have an opportunity to travel all over the world, spend years building their careers from the ground up, and have a chance at a life others only dream of. After years of flight training
and fulfilling required flying hours, commercial pilots are some of the most esteemed and respected people in the sky.
are charming, prestigious, responsible, and adventurous. Since pilots travel to different time zones, climates, and cultures on a daily basis, their personal regimens are demanding.
Pilots are required to calmly handle emergency situations. They must have good vision, hearing, and reflexes. These types of responsibilities have their benefits too, commercial pilots are paid significantly higher than other pilots and represent approximately 60% of all employed pilots.
Commercial pilots fly large aircrafts, like Boeing 707’s or 747’s that can carry 200 passengers on average.
Seniority is everything in this business, so young aspiring pilots should do well to learn everything they can from their senior pilots.
The following is a sample routine of a commercial pilot and flight engineer:
Pilots check in with operations about an hour before departure. They receive the weather for departure and destination as well as the flight plan.
At the assigned gate, they walk the jetway to the plane and stow their belongings. They check the aircraft logbook to see if maintenance has signed off the aircraft.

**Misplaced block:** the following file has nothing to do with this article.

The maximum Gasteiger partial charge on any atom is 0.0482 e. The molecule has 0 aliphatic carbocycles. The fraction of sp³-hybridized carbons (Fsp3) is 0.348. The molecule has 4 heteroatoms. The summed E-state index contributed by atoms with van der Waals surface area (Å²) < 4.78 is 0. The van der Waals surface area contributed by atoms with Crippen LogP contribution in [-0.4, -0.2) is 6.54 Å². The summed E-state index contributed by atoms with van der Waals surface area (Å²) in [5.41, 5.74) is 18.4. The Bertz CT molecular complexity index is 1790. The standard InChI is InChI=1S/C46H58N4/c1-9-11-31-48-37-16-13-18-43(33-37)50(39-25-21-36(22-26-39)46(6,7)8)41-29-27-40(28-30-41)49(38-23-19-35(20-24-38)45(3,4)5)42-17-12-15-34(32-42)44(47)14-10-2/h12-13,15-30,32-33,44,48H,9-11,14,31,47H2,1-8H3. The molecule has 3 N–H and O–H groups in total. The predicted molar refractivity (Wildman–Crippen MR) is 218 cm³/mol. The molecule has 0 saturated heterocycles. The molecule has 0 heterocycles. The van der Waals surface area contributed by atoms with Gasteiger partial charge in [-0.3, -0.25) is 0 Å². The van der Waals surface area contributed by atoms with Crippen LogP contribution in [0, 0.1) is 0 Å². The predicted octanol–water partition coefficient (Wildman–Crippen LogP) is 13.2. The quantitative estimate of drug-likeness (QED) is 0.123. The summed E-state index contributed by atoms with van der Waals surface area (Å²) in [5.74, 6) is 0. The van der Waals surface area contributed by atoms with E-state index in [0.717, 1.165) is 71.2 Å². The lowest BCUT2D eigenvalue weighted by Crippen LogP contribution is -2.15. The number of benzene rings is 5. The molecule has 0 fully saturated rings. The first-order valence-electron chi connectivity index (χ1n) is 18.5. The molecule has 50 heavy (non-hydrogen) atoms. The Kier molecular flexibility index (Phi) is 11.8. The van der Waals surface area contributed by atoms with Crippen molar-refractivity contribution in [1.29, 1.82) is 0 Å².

Next is the cockpit inspection. Circuit breakers and switches checked and on. Fire Axe and life vests on board, extinguishers charged, PBE sealed. Headsets and proper numbers on board.
Next are the systems checks. These include fuel, hydraulic, fire detection, suppression, electrical, etc.
Then the pilots check the pitot probes, landing gear, tires, engines, APU extinguisher pressure, engines, cowling latches, vortex generators, and lights. They check for fuel or hydraulic leaks.
There is a before starting engine checklist and then after the passengers are on board and clearance is granted, there is an after start checklist. Then the pilot moves to the runway.
Once clear of the runway, they extend their flaps and check flight controls, and run taxi and before takeoff checklists.
Then the continuous ignition is on and the power is advanced to takeoff power. Climb power is set and through 10,000 feet.
Here is a sample schedule posted by a pilot on a civil aviation discussion forum
Depending on my schedule I have off between 13-17 days a month, the days I work are spent away from home in a hotel.
For December I ended up with 12 days off because I wanted to be sure to get Christmas off.
We typically fly the same sequence of trips week after week for a month. This month my sequence is:
- Day 1 ATL-MLI-ATL-TOL (1pm-10:30pm, hotel)
- Day 2 TOL-ATL-MCO (5pm-12am, hotel)
- Day 3 MCO-ATL-LGA-ATL (1pm-9:30pm, home)
- Day 4 ATL-BOS-ATL (1pm-8pm, home)
Most airlines allow crewmembers to drop and trade trips to allow for more flexibility.
Let's say I had tickets for a show and I end up being scheduled to work on that day. I can offer to work a different trip in exchange for dropping the original one.